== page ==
Friday, September 23, 2016

Charles Spire:
The Music Man
“Before he arrived,” former high school Principal Joseph Ellis said of Charles Spire, “the music program was practically non-existent. With Charlie’s leadership it became one of the finest music programs of any school district, anywhere.” 
In 1973, when Spire became supervision of music, excellent programs that Dr. Robert Rowe had started in the 1940s were long gone; music education had taken the brunt of budget cuts as enrollments exploded in the 60s. 
By the time Spire retired in 1990, music was flourishing in the schools and Ridgefield students were performing both here and across Europe. 
“My master plan is to see that every child, K through 12, is touched by culture,” he once said. Charles A. Spire was born in 1929 in Gowanda, N.Y., where, during the Depression, music was one of the few diversions and outdoor band concerts were regular community events. “I saw what music did for the small town where I grew up,” he said. 
As a boy he performed on any instrument he was given with any group he could. He studied music at Boston University, and with the likes of Arthur Fiedler and Paul Hindemith. 
He made his concert piano debut with the Boston Pops and also performed at Tanglewood with the Boston Symphony. 
But after serving as an Army major during the Korean War,  Spire decided he wanted to work with children. He taught music in New York state from 1955 until coming to Ridgebury School as a music teacher in 1967. In 1971, he established the Ridgefield Youth Orchestra, which became so proficient it was invited to give concert tours in Europe in 1979, 1984, 1989 and 1991. 
Recalling the performances he’d heard or been a part of as a small-town child, Spire staged 73 concerts in Ballard Park between 1973 and 1990, showcasing hundreds of student musicians.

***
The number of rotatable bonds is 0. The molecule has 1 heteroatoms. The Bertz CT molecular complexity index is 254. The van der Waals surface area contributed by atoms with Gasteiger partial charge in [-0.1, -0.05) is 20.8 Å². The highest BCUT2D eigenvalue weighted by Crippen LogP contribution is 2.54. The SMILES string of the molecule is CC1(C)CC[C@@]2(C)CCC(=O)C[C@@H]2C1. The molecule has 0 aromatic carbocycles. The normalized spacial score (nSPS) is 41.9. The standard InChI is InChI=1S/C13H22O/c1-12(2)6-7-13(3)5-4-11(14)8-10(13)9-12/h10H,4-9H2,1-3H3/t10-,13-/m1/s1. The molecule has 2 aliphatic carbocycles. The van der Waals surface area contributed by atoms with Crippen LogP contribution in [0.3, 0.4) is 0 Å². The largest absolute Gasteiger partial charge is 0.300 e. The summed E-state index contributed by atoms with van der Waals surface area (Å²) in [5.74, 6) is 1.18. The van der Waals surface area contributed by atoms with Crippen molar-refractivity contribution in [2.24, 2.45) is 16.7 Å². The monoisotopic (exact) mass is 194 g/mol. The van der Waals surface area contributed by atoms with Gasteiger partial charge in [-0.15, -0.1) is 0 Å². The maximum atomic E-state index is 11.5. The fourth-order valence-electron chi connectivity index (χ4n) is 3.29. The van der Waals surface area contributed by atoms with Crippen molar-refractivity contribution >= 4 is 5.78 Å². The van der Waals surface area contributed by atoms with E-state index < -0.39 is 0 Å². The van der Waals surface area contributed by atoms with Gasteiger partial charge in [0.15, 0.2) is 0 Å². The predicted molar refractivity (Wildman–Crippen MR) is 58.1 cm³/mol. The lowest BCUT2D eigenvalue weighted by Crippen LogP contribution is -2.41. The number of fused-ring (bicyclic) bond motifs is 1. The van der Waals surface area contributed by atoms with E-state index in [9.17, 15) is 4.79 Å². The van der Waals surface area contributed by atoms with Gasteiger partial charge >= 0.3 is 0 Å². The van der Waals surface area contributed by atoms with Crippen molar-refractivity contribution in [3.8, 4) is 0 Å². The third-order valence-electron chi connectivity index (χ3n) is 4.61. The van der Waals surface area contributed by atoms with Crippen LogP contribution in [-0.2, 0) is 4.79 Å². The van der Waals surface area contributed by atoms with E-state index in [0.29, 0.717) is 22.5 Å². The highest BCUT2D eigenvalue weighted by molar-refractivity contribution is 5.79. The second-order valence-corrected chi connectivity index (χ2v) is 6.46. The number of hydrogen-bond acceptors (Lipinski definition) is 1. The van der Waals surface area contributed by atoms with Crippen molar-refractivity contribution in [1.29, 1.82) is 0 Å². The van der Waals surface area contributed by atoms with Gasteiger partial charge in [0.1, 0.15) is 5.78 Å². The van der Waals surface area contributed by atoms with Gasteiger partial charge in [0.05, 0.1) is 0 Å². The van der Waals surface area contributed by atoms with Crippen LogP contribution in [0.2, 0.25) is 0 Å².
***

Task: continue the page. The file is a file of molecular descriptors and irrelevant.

A member of the board of Opera New England, he brought opera stars to the schools and took many students to Lincoln Center for great performances. In 1975, he began spring Broadway musicals at the high school. 
A year later, he staged a huge, all-day school Art and Music Festival in Ballard Park to celebrate the Bicentennial. More than 2,000 students — from kindergarten through high school — performed. “Youngsters were dipping candles, weaving baskets, working leather, and compounding medicines, much like Ridgefielders two hundred years earlier,” wrote Lois Street in a 1990 Ridgefield Press profile of Spire.
The same day, “the polls were open for balloting on the school budget,” Street wrote. “The townspeople voted it down.”
To Spire, she said, that day symbolized “23 years of teaching in a town which is enthusiastic about strong programs — and equally enthusiastic about bashing the budgets that provide them.”
For his accomplishments, Spire was named Kiwanis Citizen of the Year in 1976 and Rotary Citizen of the Year in 1993. A longtime member, he had twice served as president of Rotary.
In his spare time, he wrote for Symphony Magazine and served on the board of the Charles Ives Center in Danbury. He lived for many years on Cherry Lane where he maintained a water garden in a pond on his property. He eventually moved to Florida where he died in 2011 at the age of 82.
On his retirement in 1990, Spire reflected on the countless students he had taught and led over the years.
“Today’s children are described as self-centered, as wanting everything given to them or else they’ll drink and do drugs,” he said. “Well, not the ones I see.” Describing a recent rehearsal, he said, “the kids were doing their best, showing respect for each other and pride. I walked away with such a joy. It was so wonderful — and it’s a feeling no different than 40 years ago.”
When he retired, he received a letter complimenting him for inspiring students “to strive for excellence in all things so that, in working hard and displaying individual initiative, they will know they can make a difference in the world.” The letter was signed by President George H.W. Bush.
Spire hoped that in retirement he would be able to find time to return to composing. One of his plans was to take a march he once sold to MGM and rewrite it for orchestra. MGM used the march as the theme in the movie, “The Great Escape,” starring Steve McQueen.
When he sold the piece, Spire had not expected the film to become a classic.
“Boy, I wish I’d kept the rights,” he said with a grin.

No comments:

  The Jeremiah Bennett Clan: T he Days of the Desperados One morning in 1876, a Ridgefield man was sitting in a dining room of a Philadelphi...